July 2018
Volume 59, Issue 9
Open Access
ARVO Annual Meeting Abstract  |   July 2018
Do Static Retinal Vessel Diameters Compliment Cardiovascular Risk Calculations?
Author Affiliations & Notes
  • Christian French
    Department of Optometry & Vision Science, Aston University, Birmingham, United Kingdom
  • Rebekka Heitmar
    Department of Optometry & Vision Science, Aston University, Birmingham, United Kingdom
  • Footnotes
    Commercial Relationships   Christian French, None; Rebekka Heitmar, None
  • Footnotes
    Support  None
Investigative Ophthalmology & Visual Science July 2018, Vol.59, 4266. doi:
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      Christian French, Rebekka Heitmar; Do Static Retinal Vessel Diameters Compliment Cardiovascular Risk Calculations?. Invest. Ophthalmol. Vis. Sci. 2018;59(9):4266.

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      © ARVO (1962-2015); The Authors (2016-present)

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Abstract

Purpose : Online cardiovascular risk calculators are freely available to input known health metrics and determine the likelihood of developing a cardiovascular incident in the future. Static retinal vessel measurements are known to change as a result of cardiovascular disease. A cross-sectional study was performed to establish whether vessel calibre compliments these risk calculations.

Methods : 263 subjects were enrolled from routine optometric practice in the UK. As well as a comprehensive eye examination (including refraction and fundus examination), OCT and fundus photographs were acquired, as well as blood pressure. A full history of general health, family history and lifestyle questions (including smoking status, diet and exercise) were also collected. Red-free, 50-degree, optic nerve head centred photographs were analysed using semi-automated retinal analysis software. Cardiovascular risk was calculated with the Mayo Clinic's online 30-year risk calculator.

Results : Overall average age was 58.5 years (range: 16-93), males (n=104) 58.8 (SD) and for females (n=159) 58.3 (SD). BMI ranged from 17.6 to 37.3, with male and female averages of 26.2 and 24.6. Mean 30-year cardiovascular risk was 27.5%, and higher in men (Males: 36.3%; Females: 22.1%; p=<0.001). The was no gender difference in retinal vessel calibres (CRAE and CRVE (p=<0.001)). In univariate analysis however, reduced CRAE correlated with increased 30-year risk (R=-0.26; p=0.004), in females only. BMI was linked with increased 30-year risk and CRVE (R=0.52 (p=<0.001); R=0.19 (p=0.017) respectively). In a stepwise forward multiple regression model significance was retained for BMI and age in men only.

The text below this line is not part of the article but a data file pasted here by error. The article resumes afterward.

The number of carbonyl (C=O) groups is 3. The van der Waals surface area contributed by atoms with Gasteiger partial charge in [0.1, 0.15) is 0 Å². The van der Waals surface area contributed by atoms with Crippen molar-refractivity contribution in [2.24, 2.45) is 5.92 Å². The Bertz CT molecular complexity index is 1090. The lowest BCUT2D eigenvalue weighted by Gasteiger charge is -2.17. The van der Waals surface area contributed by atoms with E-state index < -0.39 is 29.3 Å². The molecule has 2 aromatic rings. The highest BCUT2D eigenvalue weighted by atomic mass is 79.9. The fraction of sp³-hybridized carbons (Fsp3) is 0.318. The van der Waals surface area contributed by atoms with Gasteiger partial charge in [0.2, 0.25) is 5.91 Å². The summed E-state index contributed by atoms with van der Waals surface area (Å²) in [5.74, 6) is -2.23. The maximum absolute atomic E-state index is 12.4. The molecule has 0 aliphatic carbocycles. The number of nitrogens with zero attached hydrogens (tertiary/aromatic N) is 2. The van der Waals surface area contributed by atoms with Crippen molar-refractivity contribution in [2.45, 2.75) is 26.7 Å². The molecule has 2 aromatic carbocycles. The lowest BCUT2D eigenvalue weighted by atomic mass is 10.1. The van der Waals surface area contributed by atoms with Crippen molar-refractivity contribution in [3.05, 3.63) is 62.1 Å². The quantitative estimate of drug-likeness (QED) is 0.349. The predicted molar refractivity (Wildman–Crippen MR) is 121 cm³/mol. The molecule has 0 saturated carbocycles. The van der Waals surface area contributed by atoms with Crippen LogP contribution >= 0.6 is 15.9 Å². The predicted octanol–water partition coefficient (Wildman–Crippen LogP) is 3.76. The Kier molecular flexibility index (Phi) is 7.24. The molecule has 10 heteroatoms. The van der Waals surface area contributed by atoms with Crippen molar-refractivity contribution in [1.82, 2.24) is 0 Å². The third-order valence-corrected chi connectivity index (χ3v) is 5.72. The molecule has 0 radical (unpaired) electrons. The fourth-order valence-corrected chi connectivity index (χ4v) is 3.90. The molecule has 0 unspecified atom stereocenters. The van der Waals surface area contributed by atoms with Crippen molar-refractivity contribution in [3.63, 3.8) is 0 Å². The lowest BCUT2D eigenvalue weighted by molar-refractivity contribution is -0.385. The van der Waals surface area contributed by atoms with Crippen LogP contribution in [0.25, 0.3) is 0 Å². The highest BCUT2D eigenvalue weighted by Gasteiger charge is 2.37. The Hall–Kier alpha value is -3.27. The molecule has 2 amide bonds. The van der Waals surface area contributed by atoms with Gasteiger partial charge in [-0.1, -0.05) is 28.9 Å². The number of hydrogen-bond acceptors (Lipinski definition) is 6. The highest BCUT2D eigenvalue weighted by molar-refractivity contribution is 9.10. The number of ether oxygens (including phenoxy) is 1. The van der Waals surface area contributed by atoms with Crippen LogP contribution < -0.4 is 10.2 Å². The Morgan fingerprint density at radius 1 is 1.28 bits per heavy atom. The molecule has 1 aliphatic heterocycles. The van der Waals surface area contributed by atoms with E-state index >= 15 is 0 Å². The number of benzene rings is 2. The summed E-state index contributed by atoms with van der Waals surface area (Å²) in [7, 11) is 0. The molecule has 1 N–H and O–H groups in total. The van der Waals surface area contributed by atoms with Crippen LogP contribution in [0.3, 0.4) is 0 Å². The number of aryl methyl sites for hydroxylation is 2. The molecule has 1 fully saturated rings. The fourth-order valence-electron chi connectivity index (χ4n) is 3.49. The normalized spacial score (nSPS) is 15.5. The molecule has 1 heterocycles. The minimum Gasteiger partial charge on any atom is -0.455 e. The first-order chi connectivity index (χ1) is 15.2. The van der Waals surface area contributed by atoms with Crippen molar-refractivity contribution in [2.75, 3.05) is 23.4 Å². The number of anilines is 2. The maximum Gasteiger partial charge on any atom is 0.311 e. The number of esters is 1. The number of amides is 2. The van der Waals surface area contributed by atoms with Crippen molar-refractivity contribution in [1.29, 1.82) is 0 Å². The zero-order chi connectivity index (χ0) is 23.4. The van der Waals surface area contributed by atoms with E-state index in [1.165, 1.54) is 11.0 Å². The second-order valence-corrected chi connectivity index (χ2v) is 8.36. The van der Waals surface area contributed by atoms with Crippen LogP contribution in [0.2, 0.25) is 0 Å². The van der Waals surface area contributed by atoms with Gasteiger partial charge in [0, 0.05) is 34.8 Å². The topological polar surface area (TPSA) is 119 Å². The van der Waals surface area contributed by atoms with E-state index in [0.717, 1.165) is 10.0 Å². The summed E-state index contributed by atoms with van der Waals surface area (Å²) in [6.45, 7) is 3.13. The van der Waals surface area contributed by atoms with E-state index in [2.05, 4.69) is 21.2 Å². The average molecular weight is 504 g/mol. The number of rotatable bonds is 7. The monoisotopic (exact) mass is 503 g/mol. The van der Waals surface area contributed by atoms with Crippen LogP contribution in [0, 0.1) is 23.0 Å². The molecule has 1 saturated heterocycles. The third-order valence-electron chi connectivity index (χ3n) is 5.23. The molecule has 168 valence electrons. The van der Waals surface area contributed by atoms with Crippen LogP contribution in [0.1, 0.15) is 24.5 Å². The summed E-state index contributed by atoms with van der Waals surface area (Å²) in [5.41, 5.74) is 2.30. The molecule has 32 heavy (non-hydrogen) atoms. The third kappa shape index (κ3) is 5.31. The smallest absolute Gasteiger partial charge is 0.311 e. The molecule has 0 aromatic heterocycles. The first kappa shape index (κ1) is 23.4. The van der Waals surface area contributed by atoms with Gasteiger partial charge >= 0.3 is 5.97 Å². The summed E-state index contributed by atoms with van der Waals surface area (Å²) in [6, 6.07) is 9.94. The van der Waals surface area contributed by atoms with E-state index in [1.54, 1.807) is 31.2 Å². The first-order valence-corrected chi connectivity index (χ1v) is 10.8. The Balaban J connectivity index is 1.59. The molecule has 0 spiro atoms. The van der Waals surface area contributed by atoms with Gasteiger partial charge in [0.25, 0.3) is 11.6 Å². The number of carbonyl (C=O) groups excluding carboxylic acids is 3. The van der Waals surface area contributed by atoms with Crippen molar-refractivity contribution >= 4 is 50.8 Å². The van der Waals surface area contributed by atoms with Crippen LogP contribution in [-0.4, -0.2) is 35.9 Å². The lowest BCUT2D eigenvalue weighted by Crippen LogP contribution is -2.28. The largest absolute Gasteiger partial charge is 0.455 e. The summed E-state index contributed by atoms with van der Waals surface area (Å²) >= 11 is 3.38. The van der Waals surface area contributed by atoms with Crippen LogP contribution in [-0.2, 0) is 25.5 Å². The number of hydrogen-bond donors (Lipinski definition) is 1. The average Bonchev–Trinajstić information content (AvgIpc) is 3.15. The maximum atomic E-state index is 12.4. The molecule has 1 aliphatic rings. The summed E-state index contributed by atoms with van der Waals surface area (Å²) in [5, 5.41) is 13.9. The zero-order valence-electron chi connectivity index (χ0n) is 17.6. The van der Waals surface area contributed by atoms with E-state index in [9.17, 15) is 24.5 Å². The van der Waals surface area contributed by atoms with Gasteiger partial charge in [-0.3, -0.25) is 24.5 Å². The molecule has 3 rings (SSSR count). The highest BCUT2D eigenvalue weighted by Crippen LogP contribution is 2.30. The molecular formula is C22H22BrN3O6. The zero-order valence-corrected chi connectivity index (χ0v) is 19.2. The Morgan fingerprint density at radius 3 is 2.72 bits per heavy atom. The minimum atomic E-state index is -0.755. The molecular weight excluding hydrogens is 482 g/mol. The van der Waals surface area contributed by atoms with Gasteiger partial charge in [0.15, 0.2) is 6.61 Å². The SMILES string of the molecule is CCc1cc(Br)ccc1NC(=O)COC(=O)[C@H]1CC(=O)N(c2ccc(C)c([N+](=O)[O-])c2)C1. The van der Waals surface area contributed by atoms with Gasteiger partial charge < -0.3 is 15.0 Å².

Conclusions : Whilst there are multiple relationships between retinal vessel calibres and individual cardiovascular risk factors (BMI, age, gender, etc.) this relationship is lost in some multivariate models accounting for these risk factors. Nonetheless, the present study highlights the value of retinal vessel calibres for their potential to refine existing cardiovascular risk stratification and how individual risk factors are strongly linked to vessel calibre changes which can potentially impact on the development of future ocular and systemic vascular pathology.

This is an abstract that was submitted for the 2018 ARVO Annual Meeting, held in Honolulu, Hawaii, April 29 - May 3, 2018.

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